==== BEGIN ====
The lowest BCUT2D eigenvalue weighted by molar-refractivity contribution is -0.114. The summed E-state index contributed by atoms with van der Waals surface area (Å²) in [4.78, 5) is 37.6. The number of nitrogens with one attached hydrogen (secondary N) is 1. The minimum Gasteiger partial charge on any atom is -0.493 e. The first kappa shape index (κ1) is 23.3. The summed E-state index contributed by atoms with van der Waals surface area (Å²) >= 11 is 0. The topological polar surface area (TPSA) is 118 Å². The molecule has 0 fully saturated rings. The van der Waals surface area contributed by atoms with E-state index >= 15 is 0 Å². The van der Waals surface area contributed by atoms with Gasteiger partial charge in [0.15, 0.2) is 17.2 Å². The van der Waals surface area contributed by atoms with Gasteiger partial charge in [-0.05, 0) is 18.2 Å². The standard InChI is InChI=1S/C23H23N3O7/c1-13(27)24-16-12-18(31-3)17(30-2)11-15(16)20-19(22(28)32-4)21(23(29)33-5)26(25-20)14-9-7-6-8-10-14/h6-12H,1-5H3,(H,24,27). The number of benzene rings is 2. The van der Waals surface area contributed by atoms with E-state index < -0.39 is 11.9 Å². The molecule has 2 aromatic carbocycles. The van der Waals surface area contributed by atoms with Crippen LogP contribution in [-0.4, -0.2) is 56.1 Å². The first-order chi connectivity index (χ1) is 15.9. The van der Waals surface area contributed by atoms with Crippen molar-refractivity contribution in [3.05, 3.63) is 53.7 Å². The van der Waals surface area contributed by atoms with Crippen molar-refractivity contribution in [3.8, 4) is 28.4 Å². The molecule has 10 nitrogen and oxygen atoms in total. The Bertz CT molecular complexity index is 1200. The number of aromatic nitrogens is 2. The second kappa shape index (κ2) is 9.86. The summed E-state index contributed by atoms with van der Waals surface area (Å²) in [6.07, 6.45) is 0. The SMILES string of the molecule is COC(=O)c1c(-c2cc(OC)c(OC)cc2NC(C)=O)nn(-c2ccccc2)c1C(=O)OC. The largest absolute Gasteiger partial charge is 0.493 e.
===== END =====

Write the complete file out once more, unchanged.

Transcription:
The lowest BCUT2D eigenvalue weighted by molar-refractivity contribution is -0.114. The summed E-state index contributed by atoms with van der Waals surface area (Å²) in [4.78, 5) is 37.6. The number of nitrogens with one attached hydrogen (secondary N) is 1. The minimum Gasteiger partial charge on any atom is -0.493 e. The first kappa shape index (κ1) is 23.3. The summed E-state index contributed by atoms with van der Waals surface area (Å²) >= 11 is 0. The topological polar surface area (TPSA) is 118 Å². The molecule has 0 fully saturated rings. The van der Waals surface area contributed by atoms with E-state index >= 15 is 0 Å². The van der Waals surface area contributed by atoms with Gasteiger partial charge in [0.15, 0.2) is 17.2 Å². The van der Waals surface area contributed by atoms with Gasteiger partial charge in [-0.05, 0) is 18.2 Å². The standard InChI is InChI=1S/C23H23N3O7/c1-13(27)24-16-12-18(31-3)17(30-2)11-15(16)20-19(22(28)32-4)21(23(29)33-5)26(25-20)14-9-7-6-8-10-14/h6-12H,1-5H3,(H,24,27). The number of benzene rings is 2. The van der Waals surface area contributed by atoms with E-state index < -0.39 is 11.9 Å². The molecule has 2 aromatic carbocycles. The van der Waals surface area contributed by atoms with Crippen LogP contribution in [-0.4, -0.2) is 56.1 Å². The first-order chi connectivity index (χ1) is 15.9. The van der Waals surface area contributed by atoms with Crippen molar-refractivity contribution in [3.05, 3.63) is 53.7 Å². The van der Waals surface area contributed by atoms with Crippen molar-refractivity contribution in [3.8, 4) is 28.4 Å². The molecule has 10 nitrogen and oxygen atoms in total. The Bertz CT molecular complexity index is 1200. The number of aromatic nitrogens is 2. The second kappa shape index (κ2) is 9.86. The summed E-state index contributed by atoms with van der Waals surface area (Å²) in [6.07, 6.45) is 0. The SMILES string of the molecule is COC(=O)c1c(-c2cc(OC)c(OC)cc2NC(C)=O)nn(-c2ccccc2)c1C(=O)OC. The largest absolute Gasteiger partial charge is 0.493 e.